The Importance of Email Encryption
Email can be one of the least secure platforms out there. Every day, people freely exchange private information without regard for who might see it, or whose hands it could end up in.
You’re probably familiar with a few standard security tips, such as using strong passwords and avoiding spyware. However, many people overlook the importance of using encrypted email.
What is email encryption?
Email encryption refers to the process of scrambling, sending, and unscrambling an email, making it virtually unreadable to unwanted third parties along the way. Only the intended recipient will be able to read the message that has been encrypted because only they will have the right keys to decrypt it. Some email services have this functionality baked in and automatically encrypt and decrypt messages, while others rely on more involved methods of securing your email.
Many people use email as a method for sending confidential or sensitive information such as credit card info, social security numbers, or other private information. When sent using unencrypted email, this confidential information is more vulnerable to hackers.
Why do you need email encryption?
Email encryption is essential for anyone who wants to be in control their data, especially their private data. Beyond the peace of mind, the consequences of losing control of your data can be severe.
Small businesses are prime targets for hackers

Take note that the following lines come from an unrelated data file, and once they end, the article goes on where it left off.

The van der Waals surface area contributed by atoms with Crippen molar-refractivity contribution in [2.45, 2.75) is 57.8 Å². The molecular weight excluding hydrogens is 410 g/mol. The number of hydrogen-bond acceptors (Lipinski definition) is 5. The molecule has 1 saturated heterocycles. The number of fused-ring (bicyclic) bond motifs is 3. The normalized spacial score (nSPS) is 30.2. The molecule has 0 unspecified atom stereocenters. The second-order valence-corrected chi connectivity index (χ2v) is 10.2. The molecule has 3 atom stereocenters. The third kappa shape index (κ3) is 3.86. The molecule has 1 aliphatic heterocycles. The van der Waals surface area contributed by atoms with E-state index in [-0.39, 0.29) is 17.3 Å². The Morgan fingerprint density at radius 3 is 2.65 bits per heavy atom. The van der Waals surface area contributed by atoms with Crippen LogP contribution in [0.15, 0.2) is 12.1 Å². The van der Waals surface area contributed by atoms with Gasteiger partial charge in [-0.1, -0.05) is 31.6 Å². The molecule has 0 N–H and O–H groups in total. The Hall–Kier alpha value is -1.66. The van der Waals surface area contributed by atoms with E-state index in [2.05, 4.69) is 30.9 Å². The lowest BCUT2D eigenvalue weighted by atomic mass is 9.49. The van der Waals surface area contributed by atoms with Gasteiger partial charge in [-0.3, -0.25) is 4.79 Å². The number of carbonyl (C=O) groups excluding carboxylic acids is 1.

You might remember a few significant data breaches: Facebook, LinkedIn, Marriott International, and especially Equifax. Big businesses have the most money and user data, so it makes sense that hackers would target them. However, startups and small companies may be the most at risk.
Small companies are especially vulnerable because they often lack the necessary personnel or resources to protect themselves or recover from an attack. A 2018 report by Beazley Breach Response Services found that small businesses comprised 71% of ransomware victims. The average ransom demand was $116,000 though one company reported a demand of $3.8 million.
Email encryption makes it more difficult for a hacker to gain access to private information, resulting in a lower risk of being compromised.
Email encryption saves money
Hackers, especially those that introduce malware through email messages, can demand an extraordinary amount of money through ransomware attacks, and some corporate data breaches can be even more costly.
According to a 2019 “Cost of a Data Breach” report from IBM and the Ponemon Institute, the average data breach costs a company $3.9 million. The report aggregated costs between 507 organizations across 17 industries in 16 regions. On average, hackers compromised 25,575 company records—meaning organizations paid an average of $150 for each stolen record.
According to the report, U.S. companies were disproportionately affected by data breaches. They paid an average of $8.19 million per violation. Healthcare was the most expensive industry, where companies were out an average of $6.45 million for each hack. Plus, healthcare breaches often take the longest to identify, with an average of 236 days.